Sunnyvale, CALIF. — Stephen Shankland reports that Network Appliance will unveil a new high-speed file server that brings the company into uncharted territory: a million-dollar product.
NetApp’s new F840 server in its most basic configuration will cost about $110,000, but high-end systems with 12 terabytes of storage will cost just over a million dollars, a first for the company, said Eric Brown, senior hardware marketing manager.
The company, based in Sunnyvale, Calif., makes special-purpose file servers that attach to networks for a booming technology category called network-attached storage (NAS) that expands the storage capacity on corporate networks. The systems, for example, power Yahoo’s free Internet mail, calendar, Web site hosting services.
The new product will help NetApp speed up and benefit from the convergence of NAS with a higher-end strategy of centralizing data storage called storage area networking (SAN), Salomon Smith Barney analyst John Dean said in a recent report.
Bigger companies such as Sun Microsystems, EMC and Hewlett-Packard eyeing NetApp’s string of successful quarters are moving into the NAS market. Sun in particular has been pushing storage products hard and recently unveiled its T3 Purple server. By cramming 72 hard disks in 32 cabinets, the T3 can hold as much as 168 terabytes of data.
NetApp can manage the competition just fine, though, Goldman Sachs analyst Laura Conigliaro said in a recent note. Sun continues to be NetApp’s primary competitor with its file servers. However, we believe that Sun has an extremely full plate and should not pose a large problem, Conigliaro said.
Another competitor is Auspex, a company that in the last month named a new president and chief information officer, as well as a turnaround team of new sales executives. NetApp is competing more frequently with Auspex’s higher-end customers, Conigliaro said.
NetApp isn’t standing still, though. It’s in the midst of a push to expand into caching servers that stash information on the Internet closer to the people who need that information. That expansion was bolstered by last week’s announcement of the acquisition WebManage, which improves the efficiency of that caching process.
Increasing NetApp’s capacity from its current 1.4 terabytes to 12 terabytes will appeal to corporate customers who face an ever-growing need for storage room to hold assorted files, such as Web sites, and structured data housed in databases.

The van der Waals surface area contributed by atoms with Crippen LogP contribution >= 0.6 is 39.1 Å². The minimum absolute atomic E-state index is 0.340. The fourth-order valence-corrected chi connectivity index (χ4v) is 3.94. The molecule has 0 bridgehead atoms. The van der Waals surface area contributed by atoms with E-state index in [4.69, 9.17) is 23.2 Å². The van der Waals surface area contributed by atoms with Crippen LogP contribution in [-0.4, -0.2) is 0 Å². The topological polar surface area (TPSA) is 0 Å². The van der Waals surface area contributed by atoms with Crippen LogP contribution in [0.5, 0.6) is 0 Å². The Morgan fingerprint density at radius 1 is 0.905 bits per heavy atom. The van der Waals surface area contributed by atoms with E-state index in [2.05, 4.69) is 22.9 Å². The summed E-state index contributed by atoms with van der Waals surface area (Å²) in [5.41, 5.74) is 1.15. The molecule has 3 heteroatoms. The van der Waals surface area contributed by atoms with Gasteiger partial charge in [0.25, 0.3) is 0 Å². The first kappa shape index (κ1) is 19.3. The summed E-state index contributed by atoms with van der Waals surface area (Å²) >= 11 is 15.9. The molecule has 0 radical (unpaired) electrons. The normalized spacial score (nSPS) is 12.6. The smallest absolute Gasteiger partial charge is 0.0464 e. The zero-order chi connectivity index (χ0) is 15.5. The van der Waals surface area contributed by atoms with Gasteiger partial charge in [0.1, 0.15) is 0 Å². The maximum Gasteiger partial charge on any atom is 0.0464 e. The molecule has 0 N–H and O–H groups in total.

Another boost for NetApp is its new server’s operating system, DataOnTap 6.0, which enables customers to take snapshots of their files more rapidly for easier backup. The new operating system also lets customers mirror data more easily to back up storage servers.
NetApp is trying to penetrate the database market, the core of the business computing market, a step made difficult by finicky information technology officers reluctant to entrust data to new systems. But NetApp’s push to house databases has been bolstered by databases sellers’ certification that the hardware works with the database software, Conigliaro said.
Another perk is the company’s increased focus on its clustering product, which shows up in the F840C product, Brown said. The clustering lets one file server take over for another in less than a minute if the first crashes, he said.
The 12-terabyte capacity is available only in the clustered product, Brown said. Without clustering, the F840 can house only 6 terabytes of data. Typical customers will likely buy non-clustered systems with about 2 terabytes and clustered ones with 4 terabytes, Brown expected.
Another new market for NetApp is the housing of archives such as photographs or other space-hogging media types, Brown said.
Meanwhile, some people are taking advantage of NetApp’s plum position. Chief technical officer James Lau filed to sell 50,000 shares of company stock, with an expected value of $5.75 million, according to a Securities and Exchange Commission filing.